Dr. Justin Marchegiani: I imagine these guys probably aren’t just on bioidenticals, they’re probably.
Jay Campbell: Exactly, kind of, I mean. Exactly, so we’re talking about that’s exactly right. So, we’re talking about when you’re taking super physiologic levels of all sorts of things, right? And all sorts of things are going wrong and all sorts of harm is being caused but what we definitely do know is it’s the Ais that are causing the blockage in the vascular network and look let me explain the science behind this because this needs to get out there more. You never inhibit estrogen, ever. Most doctors out there today still do not understand that there’s no such thing as estrogen or high estrogen symptoms or side effects. These side effects that are being caused are due to inflammation. People have too much visceral body fat. They’re on, you know, therapeutic hormones. Doesn’t matter whether it’s a man or woman and the exogenous hormones are causing an inflammatory response. Their inflammasomes being released from the visceral fat, normally that causes the quote unquote side effects of like you know water retention or you know irritability or mood disablement. All these people literally extrapolate that to high estrogen symptoms it’s completely a falsehood. All the science and evidence shows that you need healthy levels of estrogen to confer protection to biological systems so whenever you use testosterone whether you’re a man or woman you should never block estrogen, you know, again, through aromatization because that is what is going to convert protection to the vascular network to the brain to bone mineral I mean all of these things need estrogen and I dude, I go on Instagram yesterday. And I’m looking at, I won’t name names because they’ll name names but very very well-respected people with massive audiences way bigger than me who do not understand this still who are still recommending to their patients about preventing or miniaturizing or blocking aromatization. I know, we rabbit whole from hair loos but all of this stuff relates yeah and I’ll take it back very simplistically, you cannot block a God-created or biologically-created system in the body and not think that you’re gonna have if you’re, basically, you’re robbing Peter to pay Paul, right? They’re going to have downstream issues and effects that are going to show up within time, you know my business partner Nick love to call you know he’s a dork. Third order effects, right? But, like, the reality is you’re going to see nasty things happen when you do this and unfortunately medicine, conventional, not you and me, conventional loves to use these drugs to screw around with the biological cascade that was again created, you know in these perfect bodies that we have, not realizing that doing that is going to have long-term damage.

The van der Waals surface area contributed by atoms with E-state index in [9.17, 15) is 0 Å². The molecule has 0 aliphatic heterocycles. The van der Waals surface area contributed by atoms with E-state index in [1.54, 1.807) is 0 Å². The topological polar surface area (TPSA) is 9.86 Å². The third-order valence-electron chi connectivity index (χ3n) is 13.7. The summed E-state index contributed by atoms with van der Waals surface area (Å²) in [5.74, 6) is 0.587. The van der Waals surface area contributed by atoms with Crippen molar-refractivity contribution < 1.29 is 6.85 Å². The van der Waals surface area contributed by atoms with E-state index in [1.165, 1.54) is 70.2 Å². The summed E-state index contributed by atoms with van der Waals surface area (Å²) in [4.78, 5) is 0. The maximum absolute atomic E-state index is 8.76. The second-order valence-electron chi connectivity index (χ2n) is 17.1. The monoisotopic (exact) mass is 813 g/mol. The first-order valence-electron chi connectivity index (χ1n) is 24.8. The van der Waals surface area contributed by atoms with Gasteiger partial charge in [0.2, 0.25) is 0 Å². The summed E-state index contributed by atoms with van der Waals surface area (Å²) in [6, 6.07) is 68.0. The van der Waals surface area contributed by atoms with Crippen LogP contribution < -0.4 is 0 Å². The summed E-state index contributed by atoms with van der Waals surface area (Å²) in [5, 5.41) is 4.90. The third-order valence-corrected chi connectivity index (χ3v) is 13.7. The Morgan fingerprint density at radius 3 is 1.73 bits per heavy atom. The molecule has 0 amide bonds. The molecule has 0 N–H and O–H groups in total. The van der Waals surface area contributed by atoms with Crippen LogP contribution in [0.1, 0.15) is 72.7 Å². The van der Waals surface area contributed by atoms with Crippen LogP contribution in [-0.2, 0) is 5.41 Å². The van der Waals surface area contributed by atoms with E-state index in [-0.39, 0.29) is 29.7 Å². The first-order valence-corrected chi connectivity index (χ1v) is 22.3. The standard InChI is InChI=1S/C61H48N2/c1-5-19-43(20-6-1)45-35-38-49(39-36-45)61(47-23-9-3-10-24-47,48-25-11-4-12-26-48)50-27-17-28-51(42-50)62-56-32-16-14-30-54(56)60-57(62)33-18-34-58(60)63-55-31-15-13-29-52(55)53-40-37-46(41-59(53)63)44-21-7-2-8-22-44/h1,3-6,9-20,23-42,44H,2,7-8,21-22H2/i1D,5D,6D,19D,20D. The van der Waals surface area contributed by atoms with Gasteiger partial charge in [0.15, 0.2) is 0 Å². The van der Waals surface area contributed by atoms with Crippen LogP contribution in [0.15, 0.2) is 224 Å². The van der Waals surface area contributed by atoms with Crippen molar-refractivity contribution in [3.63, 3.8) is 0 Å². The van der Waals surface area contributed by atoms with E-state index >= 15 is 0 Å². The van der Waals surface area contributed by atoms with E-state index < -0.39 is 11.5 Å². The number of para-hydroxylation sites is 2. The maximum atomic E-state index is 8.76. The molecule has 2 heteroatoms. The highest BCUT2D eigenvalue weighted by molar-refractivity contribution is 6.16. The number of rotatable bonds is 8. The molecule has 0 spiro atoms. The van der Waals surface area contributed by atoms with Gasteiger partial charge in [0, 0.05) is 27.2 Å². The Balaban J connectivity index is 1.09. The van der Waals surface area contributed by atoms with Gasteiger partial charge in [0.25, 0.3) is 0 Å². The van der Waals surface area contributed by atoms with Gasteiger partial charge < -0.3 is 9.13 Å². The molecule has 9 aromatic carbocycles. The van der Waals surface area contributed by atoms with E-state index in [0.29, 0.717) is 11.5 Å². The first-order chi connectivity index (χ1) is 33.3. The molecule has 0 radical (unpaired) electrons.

Dr. Justin Marchegiani: Okay. So, what about using natural compounds because you’re talking about like you know the Aromatase inhibitors, right? You’re talking about some of the pharmaceuticals but just by keeping inflammation down by avoiding processed grains and excess omega-6 oils. That may also have an improvement on things just selenium and zinc and nutrients may have some mild DHT, estrogen metabolizing effects. Eating cruciferous vegetables and some of the sulfur-rich compounds may help with some of that too. So, we kind of draw a line between natural things that may have a more modulating effect versus drugs that may kidn of be in discretionary and kind of go too over the top too high or low on that.
Jay Campbell: So, yeah. So, it’s a great question, so like I get this question a lot all the time, you know, people will ask me well what about natural stuff you know, like doctor, I got one, a question like to days ago Dr. Berg recommends, you know natural, you know using things to naturally suppress estrogen. Okay, so again, let’s go back. We do not want to suppress estrogen. What we do want and you already said it is, we want less inflammation. How we suppress inflammation is not being fat and obviously one of the talking points that we have on this call is what is the greatest strategy for a human being to minimize disease as they age. The greatest strategy and by the way, if you ask a hundred doctors that question one will get it right, the greatest strategy to minimize disease as we age is building muscle because muscle is the greatest deterrent to the disease of aging because muscle is the most metabolically active tissue and muscle does not allow for inflammation. Now, I’m not talking about becoming a huge body builder but I’m talking about being functionally lean as we age when you build muscle you have less fat, the more muscle you have, the less chance you have, the disease, again the less inflammation, the more bone mineral density you have, the more functional strength you have on and on it goes so I mean like the reality is all those things you said are great adjuvants you know cruciferous vegetables, uh, you know minimizing seed oil consumption, living insulin control, I love talking about this kind of stuff but at the end of the day, you have to build muscle and you know, I’m not one of those guys that says oh, you shouldn’t do cardio and you only build muscle, you have to have a holistic viewpoint. You know, if you’re a man, I mean I just got into this yesterday with a very, very big influencer, I won’t name her name, she’s very, very well, now we talk all the time and she’s like not doing cardio and she’s almost 50 and I’m like what, you know, I’m starting to get belly fat, I won’t do cardio, well then that belly fat’s gonna keep coming like there’s no amount of growth hormone or testosterone or peptides or anything that you’re gonna take, if you don’t increase movement patterning, right? So, I mean, at the end of the day, all those things are amazing but build muscle, be functionally strong, you know, we can talk mindfulness and yoga and meditation and doing all that stuff and being pliable but you got to build muscle because the more sick you get it’s not okay.